As Miller notes, Prendergast’s co-panelists discussing transit governance were quick to point to Cuomo as the ultimate arbiter of all things MTA, whether the governor admits it or not. Many MTA board members answer to Cuomo, and Prendergast is a Cuomo appointee who serves at the pleasure of the governor. While Cuomo may try to shirk the bad news and trumpet the good, this is his beast, as it was every governor’s before him since Nelson and David Rockefeller’s plan to depose Robert Moses. The $15 billion gap is at his feet. How he moves forward will speak volumes of his approach toward New York City and transit, and I’m not feeling particularly optimistic about it.
In the primary, Cuomo got stronger support in NYC than upstate.
Yep. The Teachout/Wu vote was highest upstate.
You need us to save you from yourselves. 🙂 But anyway, vote Hawkins, I will be.
When Andrew was a mere lad, did dad ever even take him on the subways of the 1970s? Closing the gap via deferred maintenance was the way both the TA and the MTA went in the late 1960s and the 70s, and anyone old enough to have lived in New York and taken the subway for any period of time can’t forget what that strategy cost.
But if Mario was schelpping young Andy around in the family car, taxis or limos, he may not remember the decline and decay and may be ready to repeat history by closing the deficit by eliminating things that aren’t visually apparent to the riding public at first glance.
I have it on fairly good authority (granted, still hearsay) that Mario is none too pleased with Andy bollixing the transit system, and other dopey policies. Perhaps there is even some serious friction between them.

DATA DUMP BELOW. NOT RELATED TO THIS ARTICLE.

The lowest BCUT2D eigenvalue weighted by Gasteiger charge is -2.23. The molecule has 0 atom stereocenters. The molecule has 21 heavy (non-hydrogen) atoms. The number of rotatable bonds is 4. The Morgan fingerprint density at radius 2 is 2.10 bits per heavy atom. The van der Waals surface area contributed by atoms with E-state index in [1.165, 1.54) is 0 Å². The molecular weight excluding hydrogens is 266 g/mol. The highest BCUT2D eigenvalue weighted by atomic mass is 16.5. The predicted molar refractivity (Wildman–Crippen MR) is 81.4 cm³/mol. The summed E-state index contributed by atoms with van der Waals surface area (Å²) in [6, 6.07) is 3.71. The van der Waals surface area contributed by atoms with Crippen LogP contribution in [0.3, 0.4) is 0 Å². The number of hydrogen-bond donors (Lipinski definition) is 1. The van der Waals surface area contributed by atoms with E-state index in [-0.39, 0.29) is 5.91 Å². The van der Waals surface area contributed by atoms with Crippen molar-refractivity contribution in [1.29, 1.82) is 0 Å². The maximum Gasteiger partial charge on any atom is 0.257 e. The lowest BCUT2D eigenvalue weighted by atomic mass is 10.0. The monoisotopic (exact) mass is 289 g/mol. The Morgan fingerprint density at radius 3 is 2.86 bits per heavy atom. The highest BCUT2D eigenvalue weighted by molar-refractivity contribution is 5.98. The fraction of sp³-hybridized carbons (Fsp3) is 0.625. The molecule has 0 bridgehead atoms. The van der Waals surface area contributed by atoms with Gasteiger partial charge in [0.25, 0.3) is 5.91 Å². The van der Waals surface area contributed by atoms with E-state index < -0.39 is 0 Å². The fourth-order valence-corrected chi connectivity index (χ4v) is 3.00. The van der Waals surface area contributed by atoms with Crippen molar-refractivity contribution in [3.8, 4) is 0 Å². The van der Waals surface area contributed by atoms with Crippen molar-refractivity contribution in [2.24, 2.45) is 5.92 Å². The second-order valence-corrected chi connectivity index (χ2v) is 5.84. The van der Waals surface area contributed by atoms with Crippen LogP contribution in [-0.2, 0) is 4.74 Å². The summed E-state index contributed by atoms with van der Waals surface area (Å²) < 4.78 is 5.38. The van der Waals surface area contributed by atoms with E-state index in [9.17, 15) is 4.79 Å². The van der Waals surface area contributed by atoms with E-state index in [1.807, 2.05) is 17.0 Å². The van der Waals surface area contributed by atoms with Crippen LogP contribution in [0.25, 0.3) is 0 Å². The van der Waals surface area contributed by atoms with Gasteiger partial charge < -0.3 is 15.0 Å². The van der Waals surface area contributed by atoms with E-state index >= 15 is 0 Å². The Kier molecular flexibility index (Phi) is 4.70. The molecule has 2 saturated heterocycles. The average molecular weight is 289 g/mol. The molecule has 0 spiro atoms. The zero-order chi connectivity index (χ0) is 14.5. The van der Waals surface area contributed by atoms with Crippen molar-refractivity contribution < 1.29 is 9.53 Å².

Andy is actually doing the opposite of what Mario did. It’s forgotten, but Mario’s administration was the first to begin to actually restore some semblance of operational order to the MTA in a generation. At least his subordinates understood the system was necessary, and paying to fix it then was better budget policy than letting it spiral into further decay and become more expensive to fix. Of course every governor since just took the Reaganesque “let’s not pay the bills” approach.
Yeah, it is hard to fathom how the son of the governor whose first major success was the Kiley-Gunn MTA reforms can be so disinterested in maintaining those advances, to the point he seems either unaware and/or uncaring of why Mario had to make reforming the MTA his top priority after entering office in 1983.
Andrew may still have his sights set on the White House in 2016 and is thinking that even back in the 1960s, when preventive maintenance was first thrown in the dumpster, it took 5-6 years for the system’s decay to become so encompassing and obvious (helped in large part by the MTA’s inability to get a handle on the graffiti problem in 1972-73). Which would mean going back to the old ways in 2015 might not have an impact people are truly screaming about until 2020-2021, when by that time Cuomo assumes he’ll be down in Washington and some other pol will bear the brunt of area voters’ anger.
I don’t understand Andrew Cuomo, but I can tell that he is nothing like his old man. Mario was a clever fox. Andrew is a dope.
It isn’t just at Cuomo’s feet. Don’t forget the state legislature. And, in particular, Silver and Skelos.
He’s not alone in wanting the credit for the good things but will happily divert the blame.